Faecal Glucocorticoid Concentrations during ACTH Challenge Tests in Captive Grizzly Bears (Ursus arctos horribilus) and Polar Bears (Ursus maritimus)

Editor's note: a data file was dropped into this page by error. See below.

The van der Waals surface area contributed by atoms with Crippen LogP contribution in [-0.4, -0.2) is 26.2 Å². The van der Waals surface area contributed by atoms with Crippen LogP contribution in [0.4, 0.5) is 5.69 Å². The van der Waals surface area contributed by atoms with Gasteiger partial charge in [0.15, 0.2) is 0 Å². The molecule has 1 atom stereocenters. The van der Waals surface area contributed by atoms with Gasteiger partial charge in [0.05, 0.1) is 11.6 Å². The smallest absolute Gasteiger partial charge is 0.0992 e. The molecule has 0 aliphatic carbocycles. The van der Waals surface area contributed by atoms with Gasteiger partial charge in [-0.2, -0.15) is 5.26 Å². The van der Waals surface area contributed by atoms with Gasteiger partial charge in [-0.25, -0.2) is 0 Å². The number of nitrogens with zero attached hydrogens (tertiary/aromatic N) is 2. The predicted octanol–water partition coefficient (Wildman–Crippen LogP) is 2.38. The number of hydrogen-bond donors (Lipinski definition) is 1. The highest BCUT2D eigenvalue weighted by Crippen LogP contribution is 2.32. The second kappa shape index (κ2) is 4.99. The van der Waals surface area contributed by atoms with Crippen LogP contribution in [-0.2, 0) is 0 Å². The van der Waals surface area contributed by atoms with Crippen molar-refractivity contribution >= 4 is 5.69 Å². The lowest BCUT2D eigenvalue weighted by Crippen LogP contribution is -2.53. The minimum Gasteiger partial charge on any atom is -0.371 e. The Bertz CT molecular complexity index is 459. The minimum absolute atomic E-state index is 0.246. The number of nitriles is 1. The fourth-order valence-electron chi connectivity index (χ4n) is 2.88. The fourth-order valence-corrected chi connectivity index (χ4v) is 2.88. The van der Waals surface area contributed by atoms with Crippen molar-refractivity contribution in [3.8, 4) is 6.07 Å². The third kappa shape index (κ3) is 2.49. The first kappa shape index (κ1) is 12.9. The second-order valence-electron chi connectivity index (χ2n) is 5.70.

The well-being of wild and captive animals is often assessed through the measurement of faecal glucocorticoid metabolite (FGM) concentrations. In order to determine the temporal relationships between faecal glucocorticoids and events that might elicit increases in glucocorticoid secretion, we conducted adrenocorticotropic hormone (ACTH) challenge tests on polar (Ursus maritimus) and grizzly bears (Ursus arctos horribilis) at the Louisville Zoo. FGMs were measured for three days before and after an injection of ACTH, using DA Corticosterone I-125 kits (ICN MP Biomedicals). FGM excretion increased 343–2258% over baseline concentrations. The latency to maximum excretion ranged from 4.5 h to 28.5 h. Five of the bears produced their maximum FGM excretion within 6.2 h of the ACTH injection. The first day’s mean FGM concentration after ACTH injection for the six bears (mean ± standard error of the mean (SEM): 106.4±21.3 ng/g dry wt) was significantly higher than the mean baseline concentration (mean ± SEM: 22.3±5.3 ng/g dry wt). The results are consistent with the values obtained in other studies of captive mammals, including polar bears and grizzly bears. However, compared to previous publications, our results suggest that a shorter latency to peak response can occur in bears and that collection of faeces to evaluate peak responses should occur within hours rather than days of stimulation of the adrenal cortex with ACTH.
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